Normally we tend to overlook the documentary in the range of our cinematic entertainment. It would be a mistake, a big mistake, to miss "Fire In The Blood" because we would rather have a good time watching "Grand Masti" or "Chennai Express" at a theatre near us.
"Fire In The Blood" is not entertainment. It's much more. It's not a feature film. But the issue it deals with - how the criminal racket allegedly enforced by large pharmaceutical companies to block life saving drugs from third world countries, mainly Africa, touches all our lives.
We could be one of the victims, and we don't even know it!
Indeed director Dylan Mohan Gray - god bless the vistas of visionary velocity that he breaks open in this jolting expose - takes us into a journey through a drama that beats the fictionalised flamboyance of fantasy films by a fabulous margin. There are the specifically-targeted villains and the greed motivated pharmaceutical companies, shown almost as drug cartels operating to stop the process of healing and saving lives of the poor.
The film's premise is appalling in its ramifications. As Gray's tale of avarice and drug-deprived deaths in Africa unfolds, we become shocked witnesses to the abysmal immorality that has gripped all large businesses in the world.
Money doesn't only make the world go round, it flattens every moral consideration. And let's face it, medicines and drugs are a business proposition. To see how pharmaceutical companies ruthlessly operate in non-developed under privileged areas to deny rather than save lives is a process that this film explores and exposes with meticulously researched material and the authoritative voices of people who care about what happens to the poor.
Because the film (I refuse to give it the genre-limiting name of a 'documentary') goes into an area of global concern that has never before been dealt with on film, the narrative does get top heavy with information at times. Bear with it. Deal with the situation that the film so shockingly exposes: that the medicines we so blindly trust to heal us and make us healthy are often used to blackmail and mock mortality.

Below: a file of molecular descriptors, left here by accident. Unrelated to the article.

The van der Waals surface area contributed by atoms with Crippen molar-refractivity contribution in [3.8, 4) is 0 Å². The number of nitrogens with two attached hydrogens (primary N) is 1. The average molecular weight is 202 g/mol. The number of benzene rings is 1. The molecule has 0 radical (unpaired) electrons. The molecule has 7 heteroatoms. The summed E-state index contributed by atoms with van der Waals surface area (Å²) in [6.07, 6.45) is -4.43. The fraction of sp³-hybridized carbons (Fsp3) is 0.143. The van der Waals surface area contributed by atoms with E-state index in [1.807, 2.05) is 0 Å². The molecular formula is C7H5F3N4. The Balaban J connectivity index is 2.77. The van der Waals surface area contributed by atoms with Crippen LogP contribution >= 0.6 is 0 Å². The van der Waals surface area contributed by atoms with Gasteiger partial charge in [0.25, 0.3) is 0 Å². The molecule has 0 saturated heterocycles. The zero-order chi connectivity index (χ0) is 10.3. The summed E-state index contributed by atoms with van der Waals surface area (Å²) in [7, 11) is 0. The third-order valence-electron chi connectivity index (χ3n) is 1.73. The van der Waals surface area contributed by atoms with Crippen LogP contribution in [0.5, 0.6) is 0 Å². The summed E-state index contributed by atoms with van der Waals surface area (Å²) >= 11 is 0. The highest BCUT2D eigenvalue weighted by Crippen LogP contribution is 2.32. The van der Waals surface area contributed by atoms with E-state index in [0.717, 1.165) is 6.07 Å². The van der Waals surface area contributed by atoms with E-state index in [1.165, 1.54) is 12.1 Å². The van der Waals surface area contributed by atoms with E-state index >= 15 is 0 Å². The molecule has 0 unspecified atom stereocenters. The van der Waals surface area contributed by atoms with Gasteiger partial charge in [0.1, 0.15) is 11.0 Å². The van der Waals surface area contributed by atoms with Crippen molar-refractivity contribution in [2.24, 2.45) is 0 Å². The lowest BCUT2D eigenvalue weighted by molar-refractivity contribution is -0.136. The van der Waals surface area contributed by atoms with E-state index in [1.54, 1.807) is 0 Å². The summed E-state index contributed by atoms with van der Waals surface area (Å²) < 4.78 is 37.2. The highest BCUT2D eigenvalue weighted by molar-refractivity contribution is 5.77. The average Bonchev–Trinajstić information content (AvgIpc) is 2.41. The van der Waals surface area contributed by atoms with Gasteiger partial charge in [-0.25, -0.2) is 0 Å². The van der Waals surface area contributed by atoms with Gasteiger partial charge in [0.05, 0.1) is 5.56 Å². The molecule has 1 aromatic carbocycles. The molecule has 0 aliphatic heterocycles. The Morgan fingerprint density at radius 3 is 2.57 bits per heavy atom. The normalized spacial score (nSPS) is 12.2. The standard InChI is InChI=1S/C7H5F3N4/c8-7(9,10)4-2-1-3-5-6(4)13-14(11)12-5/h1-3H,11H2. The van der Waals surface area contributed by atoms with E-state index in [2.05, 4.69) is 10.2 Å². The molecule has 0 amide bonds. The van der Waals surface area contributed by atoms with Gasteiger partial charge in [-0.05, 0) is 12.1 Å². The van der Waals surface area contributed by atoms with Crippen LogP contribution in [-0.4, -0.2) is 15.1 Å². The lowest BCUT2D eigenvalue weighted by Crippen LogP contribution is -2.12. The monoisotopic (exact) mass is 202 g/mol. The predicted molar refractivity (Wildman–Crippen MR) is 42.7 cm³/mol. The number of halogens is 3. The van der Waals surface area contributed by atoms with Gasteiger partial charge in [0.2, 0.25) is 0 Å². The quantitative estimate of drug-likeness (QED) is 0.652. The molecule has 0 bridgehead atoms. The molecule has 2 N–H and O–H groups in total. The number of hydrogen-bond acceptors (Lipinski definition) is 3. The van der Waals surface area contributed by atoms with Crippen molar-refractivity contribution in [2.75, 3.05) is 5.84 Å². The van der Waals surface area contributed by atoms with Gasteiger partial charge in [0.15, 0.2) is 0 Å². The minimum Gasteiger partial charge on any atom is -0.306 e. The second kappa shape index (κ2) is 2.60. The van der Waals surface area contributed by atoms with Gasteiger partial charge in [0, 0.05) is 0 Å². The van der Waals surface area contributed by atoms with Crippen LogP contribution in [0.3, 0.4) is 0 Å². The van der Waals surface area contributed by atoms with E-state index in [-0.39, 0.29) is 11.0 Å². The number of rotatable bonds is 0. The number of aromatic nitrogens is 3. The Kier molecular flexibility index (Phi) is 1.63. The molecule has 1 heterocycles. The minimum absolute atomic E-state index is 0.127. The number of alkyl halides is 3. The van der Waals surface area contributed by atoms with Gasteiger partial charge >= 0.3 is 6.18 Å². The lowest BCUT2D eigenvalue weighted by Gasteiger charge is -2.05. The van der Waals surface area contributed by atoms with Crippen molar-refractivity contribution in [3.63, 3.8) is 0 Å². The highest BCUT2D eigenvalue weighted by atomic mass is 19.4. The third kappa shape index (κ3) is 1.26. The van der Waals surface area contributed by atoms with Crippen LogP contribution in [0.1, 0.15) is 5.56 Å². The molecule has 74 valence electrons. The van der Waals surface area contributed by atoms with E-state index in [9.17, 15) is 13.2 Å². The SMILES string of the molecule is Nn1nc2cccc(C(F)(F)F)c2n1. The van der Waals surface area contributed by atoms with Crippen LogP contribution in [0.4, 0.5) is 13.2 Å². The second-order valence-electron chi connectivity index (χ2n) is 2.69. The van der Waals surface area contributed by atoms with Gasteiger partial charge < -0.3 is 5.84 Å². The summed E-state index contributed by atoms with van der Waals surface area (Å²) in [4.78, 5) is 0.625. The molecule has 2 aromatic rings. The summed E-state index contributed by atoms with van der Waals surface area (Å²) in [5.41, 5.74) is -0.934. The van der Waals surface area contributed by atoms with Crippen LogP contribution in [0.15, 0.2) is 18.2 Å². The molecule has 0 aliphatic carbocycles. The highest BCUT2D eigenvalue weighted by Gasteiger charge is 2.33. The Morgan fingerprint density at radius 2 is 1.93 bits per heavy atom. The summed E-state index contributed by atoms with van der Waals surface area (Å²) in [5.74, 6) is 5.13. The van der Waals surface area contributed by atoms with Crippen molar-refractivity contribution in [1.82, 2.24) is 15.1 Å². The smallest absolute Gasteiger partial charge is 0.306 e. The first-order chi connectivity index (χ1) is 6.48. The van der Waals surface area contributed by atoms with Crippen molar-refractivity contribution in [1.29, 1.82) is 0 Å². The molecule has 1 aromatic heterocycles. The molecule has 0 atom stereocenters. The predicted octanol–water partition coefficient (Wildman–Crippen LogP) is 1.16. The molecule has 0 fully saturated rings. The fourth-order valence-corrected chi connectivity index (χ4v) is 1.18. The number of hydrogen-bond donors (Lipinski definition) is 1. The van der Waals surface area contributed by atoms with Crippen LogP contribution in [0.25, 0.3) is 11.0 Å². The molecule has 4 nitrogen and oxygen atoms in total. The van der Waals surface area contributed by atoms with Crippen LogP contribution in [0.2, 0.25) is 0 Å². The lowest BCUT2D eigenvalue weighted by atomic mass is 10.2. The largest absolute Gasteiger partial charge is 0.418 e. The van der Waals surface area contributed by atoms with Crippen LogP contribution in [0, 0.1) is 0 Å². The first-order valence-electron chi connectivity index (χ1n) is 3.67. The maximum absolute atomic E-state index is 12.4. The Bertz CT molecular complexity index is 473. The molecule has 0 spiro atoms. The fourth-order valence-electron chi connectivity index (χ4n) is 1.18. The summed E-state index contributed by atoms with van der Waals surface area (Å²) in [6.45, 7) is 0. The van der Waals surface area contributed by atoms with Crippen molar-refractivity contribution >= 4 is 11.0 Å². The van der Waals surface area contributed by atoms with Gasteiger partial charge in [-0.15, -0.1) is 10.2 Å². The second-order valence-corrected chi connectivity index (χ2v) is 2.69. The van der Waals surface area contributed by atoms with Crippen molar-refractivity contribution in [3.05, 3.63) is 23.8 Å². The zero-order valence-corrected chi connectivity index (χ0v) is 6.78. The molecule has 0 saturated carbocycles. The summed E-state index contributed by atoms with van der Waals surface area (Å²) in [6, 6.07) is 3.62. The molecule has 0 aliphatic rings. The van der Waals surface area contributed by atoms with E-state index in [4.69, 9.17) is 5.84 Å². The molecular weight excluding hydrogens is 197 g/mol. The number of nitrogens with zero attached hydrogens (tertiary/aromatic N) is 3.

The singular concern of Gray's film establishes the enormity of the wrongdoers' death-inducing syndicate early in the narrative. The unlikely heroes show up later. They are an Indian pharmaceutical company Cipla and vocal activists which went that extra mile to counter the damage done by the greedy global players in the business.
"Fire In The Blood" is an important treatise on the troubled diseased times we live in when the healers become the destroyers and medicines are turned into malicious money-making agents of destruction.
Very frequently in the course of the narration I was conscious of how little we know about the world that controls our daily lives. It's an intrinsically contaminated world that we live in, a world devoid of heroes and acts of heroism, a world governed by greed... "Fire In The Blood" opens up that world to show us the festering innards of a wounded civilisation.
Some of the world's most high profile spokespersons like Desmond Tutu, Zackie Achmat and Bill Clinton give their voices to make a cogent powerful impact on us. William Hurt's wry cynical saddened narration certainly adds a valuable dimension to the frightening poignancy of the narration.
Watching "Fire In The Blood" is not a a breezy experience. It make us sit up, think hard and reconsider the quality of our lives. In other words, it does everything cinema is supposed to, but seldom does.
--IANS (Posted on 12-10-2013)